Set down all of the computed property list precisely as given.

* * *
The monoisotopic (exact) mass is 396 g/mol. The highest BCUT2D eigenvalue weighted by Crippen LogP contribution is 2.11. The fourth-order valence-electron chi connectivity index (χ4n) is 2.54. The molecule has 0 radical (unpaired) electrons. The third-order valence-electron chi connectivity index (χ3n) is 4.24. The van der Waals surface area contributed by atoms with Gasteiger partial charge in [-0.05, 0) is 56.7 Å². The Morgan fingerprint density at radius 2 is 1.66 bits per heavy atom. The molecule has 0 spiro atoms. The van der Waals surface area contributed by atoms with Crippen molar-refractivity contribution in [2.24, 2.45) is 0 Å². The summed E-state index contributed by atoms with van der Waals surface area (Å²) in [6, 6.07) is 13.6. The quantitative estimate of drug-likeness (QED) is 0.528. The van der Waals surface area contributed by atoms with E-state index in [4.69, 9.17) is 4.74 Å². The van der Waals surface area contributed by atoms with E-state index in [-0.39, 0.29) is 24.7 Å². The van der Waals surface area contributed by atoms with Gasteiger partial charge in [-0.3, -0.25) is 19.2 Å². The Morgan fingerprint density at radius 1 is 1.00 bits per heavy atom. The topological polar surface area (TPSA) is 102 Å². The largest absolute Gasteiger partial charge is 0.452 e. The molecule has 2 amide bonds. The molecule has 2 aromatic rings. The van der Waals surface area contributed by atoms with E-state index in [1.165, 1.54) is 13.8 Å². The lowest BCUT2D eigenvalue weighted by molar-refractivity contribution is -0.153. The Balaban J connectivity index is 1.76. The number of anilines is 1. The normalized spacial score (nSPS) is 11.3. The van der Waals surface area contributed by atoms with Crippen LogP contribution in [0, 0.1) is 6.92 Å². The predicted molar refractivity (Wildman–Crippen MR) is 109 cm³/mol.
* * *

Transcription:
The monoisotopic (exact) mass is 396 g/mol. The highest BCUT2D eigenvalue weighted by Crippen LogP contribution is 2.11. The fourth-order valence-electron chi connectivity index (χ4n) is 2.54. The molecule has 0 radical (unpaired) electrons. The third-order valence-electron chi connectivity index (χ3n) is 4.24. The van der Waals surface area contributed by atoms with Gasteiger partial charge in [-0.05, 0) is 56.7 Å². The Morgan fingerprint density at radius 2 is 1.66 bits per heavy atom. The molecule has 0 spiro atoms. The van der Waals surface area contributed by atoms with Crippen molar-refractivity contribution in [2.24, 2.45) is 0 Å². The summed E-state index contributed by atoms with van der Waals surface area (Å²) in [6, 6.07) is 13.6. The quantitative estimate of drug-likeness (QED) is 0.528. The van der Waals surface area contributed by atoms with E-state index in [4.69, 9.17) is 4.74 Å². The van der Waals surface area contributed by atoms with E-state index in [-0.39, 0.29) is 24.7 Å². The van der Waals surface area contributed by atoms with Gasteiger partial charge in [-0.3, -0.25) is 19.2 Å². The Morgan fingerprint density at radius 1 is 1.00 bits per heavy atom. The topological polar surface area (TPSA) is 102 Å². The largest absolute Gasteiger partial charge is 0.452 e. The molecule has 2 amide bonds. The molecule has 2 aromatic rings. The van der Waals surface area contributed by atoms with E-state index in [1.165, 1.54) is 13.8 Å². The lowest BCUT2D eigenvalue weighted by molar-refractivity contribution is -0.153. The Balaban J connectivity index is 1.76. The number of anilines is 1. The normalized spacial score (nSPS) is 11.3. The van der Waals surface area contributed by atoms with Crippen LogP contribution in [0, 0.1) is 6.92 Å². The predicted molar refractivity (Wildman–Crippen MR) is 109 cm³/mol.